I learned how to do the work with Fool's Run. When she'd sold it, my agent, the estimable Esther Newberg, told me in a typical one-minute phone call, "You could probably make a living at this. You ought to write bigger books. You'd make a lot better money."
What's a bigger book? "You know — one with more character development, back story, more plot twists."
I began Rules in the middle of the summer and delivered it to Esther at Thanksgiving. She sold it over the long weekend.
I pretty much wrote it in a trance. Because I had to work if I wanted to feed my family, I was reporting all day and writing the novel all night. I would walk like a ghost through St. Paul's skyways, failing to recognize friends and familiar politicians, bumping into posts. I'd lose my car in the parking garage. I couldn't hear people talking to me; I'd go to political events and make notes on the book.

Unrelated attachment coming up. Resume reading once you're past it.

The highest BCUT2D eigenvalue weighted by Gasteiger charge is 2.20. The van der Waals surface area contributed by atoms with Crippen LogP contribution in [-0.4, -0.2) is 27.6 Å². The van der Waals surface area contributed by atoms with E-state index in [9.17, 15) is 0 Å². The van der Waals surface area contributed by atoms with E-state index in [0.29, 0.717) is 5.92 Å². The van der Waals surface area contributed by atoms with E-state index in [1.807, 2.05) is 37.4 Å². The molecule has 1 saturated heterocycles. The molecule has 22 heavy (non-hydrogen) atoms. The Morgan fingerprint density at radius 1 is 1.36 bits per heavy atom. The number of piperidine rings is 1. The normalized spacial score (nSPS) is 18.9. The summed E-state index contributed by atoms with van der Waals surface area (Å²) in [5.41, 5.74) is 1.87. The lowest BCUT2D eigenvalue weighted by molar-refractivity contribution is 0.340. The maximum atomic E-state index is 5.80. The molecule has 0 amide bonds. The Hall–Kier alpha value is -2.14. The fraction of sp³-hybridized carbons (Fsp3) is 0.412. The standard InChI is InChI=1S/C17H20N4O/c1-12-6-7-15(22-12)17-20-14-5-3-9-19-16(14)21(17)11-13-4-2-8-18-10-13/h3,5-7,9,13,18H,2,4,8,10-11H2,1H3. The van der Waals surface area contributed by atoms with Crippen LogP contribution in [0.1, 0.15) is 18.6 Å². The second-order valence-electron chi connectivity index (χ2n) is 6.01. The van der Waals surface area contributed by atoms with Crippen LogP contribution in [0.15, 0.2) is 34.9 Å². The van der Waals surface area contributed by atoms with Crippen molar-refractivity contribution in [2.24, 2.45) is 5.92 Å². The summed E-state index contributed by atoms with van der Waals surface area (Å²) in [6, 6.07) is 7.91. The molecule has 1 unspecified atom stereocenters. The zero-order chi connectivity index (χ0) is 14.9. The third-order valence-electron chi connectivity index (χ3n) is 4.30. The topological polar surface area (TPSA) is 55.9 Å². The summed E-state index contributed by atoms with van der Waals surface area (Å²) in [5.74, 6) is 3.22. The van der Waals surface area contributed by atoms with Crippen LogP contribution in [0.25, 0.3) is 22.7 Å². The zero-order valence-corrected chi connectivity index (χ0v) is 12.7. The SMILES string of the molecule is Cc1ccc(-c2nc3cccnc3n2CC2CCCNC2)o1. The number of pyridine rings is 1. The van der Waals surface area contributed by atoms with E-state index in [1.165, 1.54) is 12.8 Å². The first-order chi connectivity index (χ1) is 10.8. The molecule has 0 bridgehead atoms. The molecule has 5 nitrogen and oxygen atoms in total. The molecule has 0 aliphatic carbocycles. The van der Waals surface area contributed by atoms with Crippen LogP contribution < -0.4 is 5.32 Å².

Everything in the book came from my experience as a newspaper reporter. I don't know how many dead bodies I've seen, or crime scenes I've attended, but it's a lot. I've covered dozens of court cases, spent weeks in the state penitentiary talking to killers, most of a year watching a variety of surgeries, including crime-related emergency surgeries.
I put it all in there.
None of it's real, of course.
Cops don't act like Lucas Davenport — they'd be fired or even imprisoned if they did. They aren't rich, they don't drive Porsches, most could give a rat's ass about fashion. Lucas Davenport does all of that. Nothing better, Lucas feels, than a really good-looking new suit. He's like that because he's a cross between cops and movie stars. I wanted him to be a star. I wanted him to be different. I wanted him to be a mean, tough cop that women liked.